Plastics Ban Won’t Help Ghana – Minister
The government is not considering the ban on the use of plastics in Ghana anytime soon the Minister for Environment, Science and Technology Prof. Kwabena Frimpong Boateng has said.
According to him, a ban will not be in the best interest of Ghana.
This comes amidst calls from various stakeholders including citizens on the government to ban plastics to reduce plastic waste and also as a way of tackling the waste generated.
But, Environment Science Technology and Innovation Minister, Prof. Kwabena Frimpong Boateng who disclosed this said, although it is crystal clear that plastics pose a major environmental threat, a ban wouldn’t be prudent because Ghanaians heavily depend on it.
At a news conference in Accra yesterday, Prof. Frimpong Boateng indicated that the country rather needs a proper plastic waste management strategy that will drastically reduce plastic waste.
He said he has submitted a plastic policy draft to Parliament for approval.
“Years ago, we were under pressure to ban plastics in Ghana because certain countries in Africa had banned plastics. We think that we should be careful about how we go about it. In banning plastics, we think that a wholesale ban will not be in the interest of Ghana because plastics are used everywhere. So I don’t think it will be prudent for Ghana to at this particular time ban something like sachet water because a lot of people depend on it.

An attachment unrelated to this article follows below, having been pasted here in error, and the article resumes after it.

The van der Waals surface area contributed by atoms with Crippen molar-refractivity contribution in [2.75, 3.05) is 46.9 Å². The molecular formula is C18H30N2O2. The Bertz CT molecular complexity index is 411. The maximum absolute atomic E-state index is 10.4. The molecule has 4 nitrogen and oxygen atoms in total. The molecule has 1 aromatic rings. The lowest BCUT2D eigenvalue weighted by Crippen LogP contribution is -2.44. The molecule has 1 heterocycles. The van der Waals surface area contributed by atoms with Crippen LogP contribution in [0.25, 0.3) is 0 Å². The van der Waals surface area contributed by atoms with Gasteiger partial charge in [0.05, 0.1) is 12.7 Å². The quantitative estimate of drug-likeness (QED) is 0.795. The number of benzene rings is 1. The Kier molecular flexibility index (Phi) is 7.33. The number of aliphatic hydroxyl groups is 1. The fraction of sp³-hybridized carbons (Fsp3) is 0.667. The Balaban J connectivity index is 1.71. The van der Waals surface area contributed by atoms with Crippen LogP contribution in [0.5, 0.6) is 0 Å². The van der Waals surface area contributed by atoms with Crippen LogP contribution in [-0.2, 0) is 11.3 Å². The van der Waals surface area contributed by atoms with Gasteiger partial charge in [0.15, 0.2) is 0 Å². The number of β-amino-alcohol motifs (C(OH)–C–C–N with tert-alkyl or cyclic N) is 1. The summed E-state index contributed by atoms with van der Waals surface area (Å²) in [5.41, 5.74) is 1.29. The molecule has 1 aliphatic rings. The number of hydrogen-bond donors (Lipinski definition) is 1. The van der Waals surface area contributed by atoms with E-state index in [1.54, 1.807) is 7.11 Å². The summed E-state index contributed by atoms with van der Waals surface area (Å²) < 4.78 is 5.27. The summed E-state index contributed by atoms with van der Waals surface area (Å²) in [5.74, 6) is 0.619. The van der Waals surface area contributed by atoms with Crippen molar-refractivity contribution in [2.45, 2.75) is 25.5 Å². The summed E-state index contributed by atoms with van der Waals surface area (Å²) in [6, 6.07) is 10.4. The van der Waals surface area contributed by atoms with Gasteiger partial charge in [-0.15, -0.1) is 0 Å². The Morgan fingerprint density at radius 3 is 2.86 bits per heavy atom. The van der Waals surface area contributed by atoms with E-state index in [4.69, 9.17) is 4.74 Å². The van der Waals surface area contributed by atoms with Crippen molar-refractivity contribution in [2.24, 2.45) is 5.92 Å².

Plastics are not bad therefore we should learn how to manage plastics. When we do that, it will be a good thing for us. So, let’s look at the life cycle of plastics before we take a decision.”
“So we have drafted a very important plastic policy which is not cast in iron. The policy has two components. We have a resource secretariat which will be run by people from my ministry and the sanitation and local government ministries and the private sector in plastic manufacturers and users. They will make sure that at every point in time everything will be monitored for steps to be taken”, he added.
The Minister also hinted that the government will soon introduce a plastic levy as a measure of reducing the amount of plastic while generating income for the government.
“The Government has now set up the plastic levy. An account has been opened at the Bank of Ghana. With this, people who use plastics will be levied and that small amount of money will be deposited in this account so that it can be used when we want to do as plastic recycling.”
Kenya and Tanzania are among 60 other countries that have banned or partially banned single-use plastic bags.
They have also made a formal commitment to phase out single-use non-biodegradable plastics.
The non-biodegradable plastics have been identified by the United Nations as one of the world’s biggest environmental challenges.
Of the 9 billion tonnes of plastic the world has produced, only 9 percent has been recycled, the UN has estimated.